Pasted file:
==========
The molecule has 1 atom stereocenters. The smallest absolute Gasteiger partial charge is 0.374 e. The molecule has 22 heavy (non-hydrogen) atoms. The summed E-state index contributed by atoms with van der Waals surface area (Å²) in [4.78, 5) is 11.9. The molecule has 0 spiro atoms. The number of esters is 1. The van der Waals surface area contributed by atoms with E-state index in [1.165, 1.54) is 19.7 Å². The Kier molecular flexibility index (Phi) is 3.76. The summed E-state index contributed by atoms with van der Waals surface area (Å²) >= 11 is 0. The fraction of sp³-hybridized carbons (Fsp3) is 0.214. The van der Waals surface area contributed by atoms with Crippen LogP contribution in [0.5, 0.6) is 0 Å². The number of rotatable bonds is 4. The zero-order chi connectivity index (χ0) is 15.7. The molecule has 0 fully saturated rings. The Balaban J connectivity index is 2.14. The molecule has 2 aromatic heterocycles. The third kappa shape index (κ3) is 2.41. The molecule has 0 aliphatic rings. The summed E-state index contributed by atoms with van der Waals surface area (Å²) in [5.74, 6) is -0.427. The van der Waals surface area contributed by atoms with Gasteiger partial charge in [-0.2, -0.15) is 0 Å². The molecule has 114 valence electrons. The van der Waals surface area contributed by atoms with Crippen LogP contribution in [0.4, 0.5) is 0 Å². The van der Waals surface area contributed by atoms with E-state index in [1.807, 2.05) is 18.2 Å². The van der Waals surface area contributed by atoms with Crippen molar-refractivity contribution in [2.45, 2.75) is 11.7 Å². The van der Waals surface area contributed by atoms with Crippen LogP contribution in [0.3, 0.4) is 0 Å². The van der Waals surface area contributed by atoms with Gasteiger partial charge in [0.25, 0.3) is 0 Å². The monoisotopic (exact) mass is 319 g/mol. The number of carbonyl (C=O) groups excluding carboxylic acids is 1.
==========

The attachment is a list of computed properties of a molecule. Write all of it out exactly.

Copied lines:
The molecule has 1 atom stereocenters. The smallest absolute Gasteiger partial charge is 0.374 e. The molecule has 22 heavy (non-hydrogen) atoms. The summed E-state index contributed by atoms with van der Waals surface area (Å²) in [4.78, 5) is 11.9. The molecule has 0 spiro atoms. The number of esters is 1. The van der Waals surface area contributed by atoms with E-state index in [1.165, 1.54) is 19.7 Å². The Kier molecular flexibility index (Phi) is 3.76. The summed E-state index contributed by atoms with van der Waals surface area (Å²) >= 11 is 0. The fraction of sp³-hybridized carbons (Fsp3) is 0.214. The van der Waals surface area contributed by atoms with Crippen LogP contribution in [0.5, 0.6) is 0 Å². The number of rotatable bonds is 4. The zero-order chi connectivity index (χ0) is 15.7. The molecule has 0 fully saturated rings. The Balaban J connectivity index is 2.14. The molecule has 2 aromatic heterocycles. The third kappa shape index (κ3) is 2.41. The molecule has 0 aliphatic rings. The summed E-state index contributed by atoms with van der Waals surface area (Å²) in [5.74, 6) is -0.427. The van der Waals surface area contributed by atoms with Gasteiger partial charge in [-0.2, -0.15) is 0 Å². The molecule has 114 valence electrons. The van der Waals surface area contributed by atoms with Crippen LogP contribution in [0.4, 0.5) is 0 Å². The van der Waals surface area contributed by atoms with E-state index in [1.807, 2.05) is 18.2 Å². The van der Waals surface area contributed by atoms with Crippen molar-refractivity contribution in [2.45, 2.75) is 11.7 Å². The van der Waals surface area contributed by atoms with Crippen LogP contribution in [0.3, 0.4) is 0 Å². The van der Waals surface area contributed by atoms with Gasteiger partial charge in [0.25, 0.3) is 0 Å². The monoisotopic (exact) mass is 319 g/mol. The number of carbonyl (C=O) groups excluding carboxylic acids is 1.